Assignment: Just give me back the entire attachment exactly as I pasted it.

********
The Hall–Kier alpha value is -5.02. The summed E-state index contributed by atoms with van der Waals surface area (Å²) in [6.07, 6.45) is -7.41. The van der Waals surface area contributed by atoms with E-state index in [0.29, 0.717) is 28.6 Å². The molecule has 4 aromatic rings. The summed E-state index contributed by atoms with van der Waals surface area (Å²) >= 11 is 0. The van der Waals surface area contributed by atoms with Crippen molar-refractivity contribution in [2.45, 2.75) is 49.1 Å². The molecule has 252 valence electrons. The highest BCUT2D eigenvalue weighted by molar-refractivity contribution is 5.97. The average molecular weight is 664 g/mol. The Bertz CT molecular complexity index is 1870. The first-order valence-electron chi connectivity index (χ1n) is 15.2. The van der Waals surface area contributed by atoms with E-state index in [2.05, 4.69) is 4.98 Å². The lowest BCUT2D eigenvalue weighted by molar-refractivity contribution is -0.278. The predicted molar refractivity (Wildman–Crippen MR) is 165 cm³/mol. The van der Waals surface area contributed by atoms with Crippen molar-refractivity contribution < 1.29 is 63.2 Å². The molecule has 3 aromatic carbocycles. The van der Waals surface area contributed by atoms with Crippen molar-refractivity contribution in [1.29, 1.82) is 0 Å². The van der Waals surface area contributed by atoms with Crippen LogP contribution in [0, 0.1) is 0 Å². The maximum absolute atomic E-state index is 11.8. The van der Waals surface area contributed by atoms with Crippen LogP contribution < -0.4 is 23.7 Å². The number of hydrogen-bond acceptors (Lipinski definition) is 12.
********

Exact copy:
The Hall–Kier alpha value is -5.02. The summed E-state index contributed by atoms with van der Waals surface area (Å²) in [6.07, 6.45) is -7.41. The van der Waals surface area contributed by atoms with E-state index in [0.29, 0.717) is 28.6 Å². The molecule has 4 aromatic rings. The summed E-state index contributed by atoms with van der Waals surface area (Å²) >= 11 is 0. The van der Waals surface area contributed by atoms with Crippen molar-refractivity contribution in [2.45, 2.75) is 49.1 Å². The molecule has 252 valence electrons. The highest BCUT2D eigenvalue weighted by molar-refractivity contribution is 5.97. The average molecular weight is 664 g/mol. The Bertz CT molecular complexity index is 1870. The first-order valence-electron chi connectivity index (χ1n) is 15.2. The van der Waals surface area contributed by atoms with E-state index in [2.05, 4.69) is 4.98 Å². The lowest BCUT2D eigenvalue weighted by molar-refractivity contribution is -0.278. The predicted molar refractivity (Wildman–Crippen MR) is 165 cm³/mol. The van der Waals surface area contributed by atoms with Crippen molar-refractivity contribution < 1.29 is 63.2 Å². The molecule has 3 aromatic carbocycles. The van der Waals surface area contributed by atoms with Crippen molar-refractivity contribution in [1.29, 1.82) is 0 Å². The van der Waals surface area contributed by atoms with Crippen LogP contribution in [0, 0.1) is 0 Å². The maximum absolute atomic E-state index is 11.8. The van der Waals surface area contributed by atoms with Crippen LogP contribution < -0.4 is 23.7 Å². The number of hydrogen-bond acceptors (Lipinski definition) is 12.